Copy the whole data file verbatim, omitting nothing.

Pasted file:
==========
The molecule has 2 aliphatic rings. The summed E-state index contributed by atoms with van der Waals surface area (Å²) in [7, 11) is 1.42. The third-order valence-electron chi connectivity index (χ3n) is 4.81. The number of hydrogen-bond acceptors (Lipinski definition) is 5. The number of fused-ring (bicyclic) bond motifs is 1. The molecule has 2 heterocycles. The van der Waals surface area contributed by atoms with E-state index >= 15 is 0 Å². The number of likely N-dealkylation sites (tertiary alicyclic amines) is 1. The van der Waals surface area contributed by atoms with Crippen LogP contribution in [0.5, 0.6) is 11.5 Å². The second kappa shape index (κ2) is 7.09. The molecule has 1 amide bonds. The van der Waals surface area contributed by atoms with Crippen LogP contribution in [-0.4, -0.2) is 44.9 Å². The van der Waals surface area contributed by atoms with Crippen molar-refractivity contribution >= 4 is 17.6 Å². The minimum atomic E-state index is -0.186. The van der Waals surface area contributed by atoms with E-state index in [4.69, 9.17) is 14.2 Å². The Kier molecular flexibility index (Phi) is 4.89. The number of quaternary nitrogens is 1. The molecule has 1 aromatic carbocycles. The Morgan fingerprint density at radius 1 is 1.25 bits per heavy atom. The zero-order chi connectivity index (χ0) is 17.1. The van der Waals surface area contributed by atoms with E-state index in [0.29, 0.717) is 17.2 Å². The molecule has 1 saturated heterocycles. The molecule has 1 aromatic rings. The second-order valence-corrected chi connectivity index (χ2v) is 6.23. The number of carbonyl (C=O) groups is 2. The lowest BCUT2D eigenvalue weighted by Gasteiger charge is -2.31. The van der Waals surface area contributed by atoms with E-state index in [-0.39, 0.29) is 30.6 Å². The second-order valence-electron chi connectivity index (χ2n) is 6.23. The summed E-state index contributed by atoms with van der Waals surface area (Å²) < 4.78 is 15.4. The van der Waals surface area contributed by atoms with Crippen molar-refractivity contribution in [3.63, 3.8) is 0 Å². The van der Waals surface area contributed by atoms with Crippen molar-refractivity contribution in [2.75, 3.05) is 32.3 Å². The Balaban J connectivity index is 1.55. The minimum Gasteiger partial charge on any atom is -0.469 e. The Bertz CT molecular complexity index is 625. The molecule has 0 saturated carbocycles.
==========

The molecule has 2 aliphatic rings. The summed E-state index contributed by atoms with van der Waals surface area (Å²) in [7, 11) is 1.42. The third-order valence-electron chi connectivity index (χ3n) is 4.81. The number of hydrogen-bond acceptors (Lipinski definition) is 5. The number of fused-ring (bicyclic) bond motifs is 1. The molecule has 2 heterocycles. The van der Waals surface area contributed by atoms with E-state index >= 15 is 0 Å². The number of likely N-dealkylation sites (tertiary alicyclic amines) is 1. The van der Waals surface area contributed by atoms with Crippen LogP contribution in [0.5, 0.6) is 11.5 Å². The second kappa shape index (κ2) is 7.09. The molecule has 1 amide bonds. The van der Waals surface area contributed by atoms with Crippen LogP contribution in [-0.4, -0.2) is 44.9 Å². The van der Waals surface area contributed by atoms with Crippen molar-refractivity contribution >= 4 is 17.6 Å². The minimum atomic E-state index is -0.186. The van der Waals surface area contributed by atoms with E-state index in [4.69, 9.17) is 14.2 Å². The Kier molecular flexibility index (Phi) is 4.89. The number of quaternary nitrogens is 1. The molecule has 1 aromatic carbocycles. The Morgan fingerprint density at radius 1 is 1.25 bits per heavy atom. The zero-order chi connectivity index (χ0) is 17.1. The van der Waals surface area contributed by atoms with E-state index in [0.29, 0.717) is 17.2 Å². The molecule has 1 saturated heterocycles. The molecule has 1 aromatic rings. The second-order valence-corrected chi connectivity index (χ2v) is 6.23. The number of carbonyl (C=O) groups is 2. The lowest BCUT2D eigenvalue weighted by Gasteiger charge is -2.31. The van der Waals surface area contributed by atoms with E-state index in [-0.39, 0.29) is 30.6 Å². The second-order valence-electron chi connectivity index (χ2n) is 6.23. The summed E-state index contributed by atoms with van der Waals surface area (Å²) < 4.78 is 15.4. The van der Waals surface area contributed by atoms with Crippen molar-refractivity contribution in [3.63, 3.8) is 0 Å². The van der Waals surface area contributed by atoms with Crippen molar-refractivity contribution in [2.75, 3.05) is 32.3 Å². The Balaban J connectivity index is 1.55. The minimum Gasteiger partial charge on any atom is -0.469 e. The Bertz CT molecular complexity index is 625. The molecule has 0 saturated carbocycles.